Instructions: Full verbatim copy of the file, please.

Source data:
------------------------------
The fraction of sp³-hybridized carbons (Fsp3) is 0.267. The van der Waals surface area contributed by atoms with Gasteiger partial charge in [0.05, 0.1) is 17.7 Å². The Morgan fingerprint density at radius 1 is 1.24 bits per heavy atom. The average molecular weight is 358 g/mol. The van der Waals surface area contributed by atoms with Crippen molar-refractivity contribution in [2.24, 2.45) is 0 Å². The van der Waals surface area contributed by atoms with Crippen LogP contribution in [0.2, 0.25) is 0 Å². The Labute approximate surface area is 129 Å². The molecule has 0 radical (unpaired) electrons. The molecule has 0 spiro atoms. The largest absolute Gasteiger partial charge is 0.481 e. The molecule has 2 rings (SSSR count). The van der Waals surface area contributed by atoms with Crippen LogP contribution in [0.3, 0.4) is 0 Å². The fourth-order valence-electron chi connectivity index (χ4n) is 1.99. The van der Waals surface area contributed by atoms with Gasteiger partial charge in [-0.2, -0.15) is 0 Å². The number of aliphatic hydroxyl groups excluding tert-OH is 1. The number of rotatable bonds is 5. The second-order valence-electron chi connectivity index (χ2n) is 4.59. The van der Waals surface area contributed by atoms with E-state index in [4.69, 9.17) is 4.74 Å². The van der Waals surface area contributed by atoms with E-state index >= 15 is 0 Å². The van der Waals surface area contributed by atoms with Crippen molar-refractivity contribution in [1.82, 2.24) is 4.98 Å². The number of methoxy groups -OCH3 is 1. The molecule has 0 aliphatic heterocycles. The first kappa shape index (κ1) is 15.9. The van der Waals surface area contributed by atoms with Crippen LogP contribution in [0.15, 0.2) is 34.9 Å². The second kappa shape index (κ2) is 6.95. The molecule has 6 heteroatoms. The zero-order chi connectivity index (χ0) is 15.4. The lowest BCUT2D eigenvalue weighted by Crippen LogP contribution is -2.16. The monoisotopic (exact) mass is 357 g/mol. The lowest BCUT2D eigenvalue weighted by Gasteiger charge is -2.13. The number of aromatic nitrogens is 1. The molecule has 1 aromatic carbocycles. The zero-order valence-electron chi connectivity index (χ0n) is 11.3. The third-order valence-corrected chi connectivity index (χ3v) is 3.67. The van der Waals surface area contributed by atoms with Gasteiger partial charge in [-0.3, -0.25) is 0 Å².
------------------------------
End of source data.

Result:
The fraction of sp³-hybridized carbons (Fsp3) is 0.267. The van der Waals surface area contributed by atoms with Gasteiger partial charge in [0.05, 0.1) is 17.7 Å². The Morgan fingerprint density at radius 1 is 1.24 bits per heavy atom. The average molecular weight is 358 g/mol. The van der Waals surface area contributed by atoms with Crippen molar-refractivity contribution in [2.24, 2.45) is 0 Å². The van der Waals surface area contributed by atoms with Crippen LogP contribution in [0.2, 0.25) is 0 Å². The Labute approximate surface area is 129 Å². The molecule has 0 radical (unpaired) electrons. The molecule has 0 spiro atoms. The largest absolute Gasteiger partial charge is 0.481 e. The molecule has 2 rings (SSSR count). The van der Waals surface area contributed by atoms with Crippen LogP contribution in [0.3, 0.4) is 0 Å². The fourth-order valence-electron chi connectivity index (χ4n) is 1.99. The van der Waals surface area contributed by atoms with Gasteiger partial charge in [-0.2, -0.15) is 0 Å². The number of aliphatic hydroxyl groups excluding tert-OH is 1. The number of rotatable bonds is 5. The second-order valence-electron chi connectivity index (χ2n) is 4.59. The van der Waals surface area contributed by atoms with E-state index in [4.69, 9.17) is 4.74 Å². The van der Waals surface area contributed by atoms with E-state index >= 15 is 0 Å². The van der Waals surface area contributed by atoms with Crippen molar-refractivity contribution in [1.82, 2.24) is 4.98 Å². The number of methoxy groups -OCH3 is 1. The molecule has 0 aliphatic heterocycles. The first kappa shape index (κ1) is 15.9. The van der Waals surface area contributed by atoms with Crippen LogP contribution in [0.15, 0.2) is 34.9 Å². The second kappa shape index (κ2) is 6.95. The molecule has 6 heteroatoms. The zero-order chi connectivity index (χ0) is 15.4. The lowest BCUT2D eigenvalue weighted by Crippen LogP contribution is -2.16. The monoisotopic (exact) mass is 357 g/mol. The lowest BCUT2D eigenvalue weighted by Gasteiger charge is -2.13. The number of aromatic nitrogens is 1. The molecule has 1 aromatic carbocycles. The zero-order valence-electron chi connectivity index (χ0n) is 11.3. The third-order valence-corrected chi connectivity index (χ3v) is 3.67. The van der Waals surface area contributed by atoms with Gasteiger partial charge in [-0.3, -0.25) is 0 Å².